Most Students Are Satisfied With Schools, Survey Shows
Despite the concern among adults over the quality of precollegiate education, a new nationwide survey indicates that most schoolchildren are satisfied with the instruction they receive.
According to the survey, 48 percent of the 1,000 students aged 8-to-17 who were interviewed said their schools deserved a grade of "B'' for educational quality. Another 29 percent said their schools rated an "A.'' Overall, 84 percent of the children said they were satisfied with their school.
The poll, which was released earlier this month, is one of only a few designed to comprehensively gauge the attitudes of young people, according to John F. Walsh, president of the American Chicle Group of the Warner-Lambert Company. The company commissioned The Roper Organization Inc. to conduct the survey, which also questioned children on their attitudes toward their families and social issues, and on their expectations for the future.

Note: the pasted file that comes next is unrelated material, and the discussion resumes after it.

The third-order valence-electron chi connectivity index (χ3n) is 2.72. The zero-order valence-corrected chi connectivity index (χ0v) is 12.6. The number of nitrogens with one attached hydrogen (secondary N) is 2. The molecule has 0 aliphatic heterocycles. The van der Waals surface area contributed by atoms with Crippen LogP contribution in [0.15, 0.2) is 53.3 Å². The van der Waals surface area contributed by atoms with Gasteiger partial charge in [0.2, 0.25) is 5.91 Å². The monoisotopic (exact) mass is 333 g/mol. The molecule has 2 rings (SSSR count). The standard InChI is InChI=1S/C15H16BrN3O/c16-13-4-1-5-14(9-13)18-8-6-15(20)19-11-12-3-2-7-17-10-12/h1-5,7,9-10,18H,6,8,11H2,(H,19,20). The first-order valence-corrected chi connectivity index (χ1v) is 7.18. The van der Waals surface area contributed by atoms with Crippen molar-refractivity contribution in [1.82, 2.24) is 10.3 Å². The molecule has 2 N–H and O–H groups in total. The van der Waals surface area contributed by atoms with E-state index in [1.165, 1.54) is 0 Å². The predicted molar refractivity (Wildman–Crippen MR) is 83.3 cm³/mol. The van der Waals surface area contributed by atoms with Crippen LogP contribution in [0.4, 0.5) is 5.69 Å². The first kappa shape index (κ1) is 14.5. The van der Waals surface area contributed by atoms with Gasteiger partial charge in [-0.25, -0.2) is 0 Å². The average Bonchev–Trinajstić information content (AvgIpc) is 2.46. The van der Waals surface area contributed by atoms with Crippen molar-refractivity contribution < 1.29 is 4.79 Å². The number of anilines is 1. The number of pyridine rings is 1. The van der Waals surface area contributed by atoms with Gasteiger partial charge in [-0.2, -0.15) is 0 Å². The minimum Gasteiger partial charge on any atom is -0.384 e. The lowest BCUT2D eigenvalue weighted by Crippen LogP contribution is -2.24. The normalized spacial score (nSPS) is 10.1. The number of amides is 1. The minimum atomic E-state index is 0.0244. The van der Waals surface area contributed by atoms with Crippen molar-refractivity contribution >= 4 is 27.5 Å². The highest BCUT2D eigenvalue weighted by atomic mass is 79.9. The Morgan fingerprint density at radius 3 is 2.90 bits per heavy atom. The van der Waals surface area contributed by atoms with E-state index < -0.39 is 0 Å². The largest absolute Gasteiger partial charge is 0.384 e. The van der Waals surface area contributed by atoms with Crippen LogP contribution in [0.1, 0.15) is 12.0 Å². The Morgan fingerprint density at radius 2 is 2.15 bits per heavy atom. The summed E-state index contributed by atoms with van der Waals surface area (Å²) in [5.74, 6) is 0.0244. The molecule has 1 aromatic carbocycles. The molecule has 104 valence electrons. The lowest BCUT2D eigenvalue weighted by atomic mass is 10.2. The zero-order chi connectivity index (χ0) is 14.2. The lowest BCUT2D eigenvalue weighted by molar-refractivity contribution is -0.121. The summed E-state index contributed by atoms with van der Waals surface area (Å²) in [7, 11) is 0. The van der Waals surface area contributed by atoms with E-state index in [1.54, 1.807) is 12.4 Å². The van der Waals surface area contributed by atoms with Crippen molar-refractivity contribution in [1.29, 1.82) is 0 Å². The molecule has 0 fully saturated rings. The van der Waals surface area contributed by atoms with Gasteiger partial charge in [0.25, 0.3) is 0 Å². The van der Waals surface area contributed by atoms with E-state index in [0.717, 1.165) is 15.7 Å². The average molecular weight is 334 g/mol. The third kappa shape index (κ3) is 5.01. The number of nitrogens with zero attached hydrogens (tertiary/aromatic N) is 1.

When asked what made them "feel good,'' 78 percent of the children listed their schools. Ninety-five percent listed "being an American,'' and 92 percent answered "being with friends.''
Kidnapping led the respondents list of concerns, with 76 percent of the children saying they were "very concerned'' about the threat. The spread of AIDS and the possibility of nuclear war were tied for second, with 65 percent saying they were "very concerned'' about those threats.
When asked how their schools could be improved, 60 percent of the children said more modern equipment, such as computers and video-cassette recorders, would help. Forty-seven percent cited a need to stress the teaching of basic skills, and 46 percent said greater parental involvement was needed.
"Better textbooks'' and "better teachers'' were cited, respectively, by 40 percent and 37 percent of the group.--D.V.
Vol. 06, Issue 26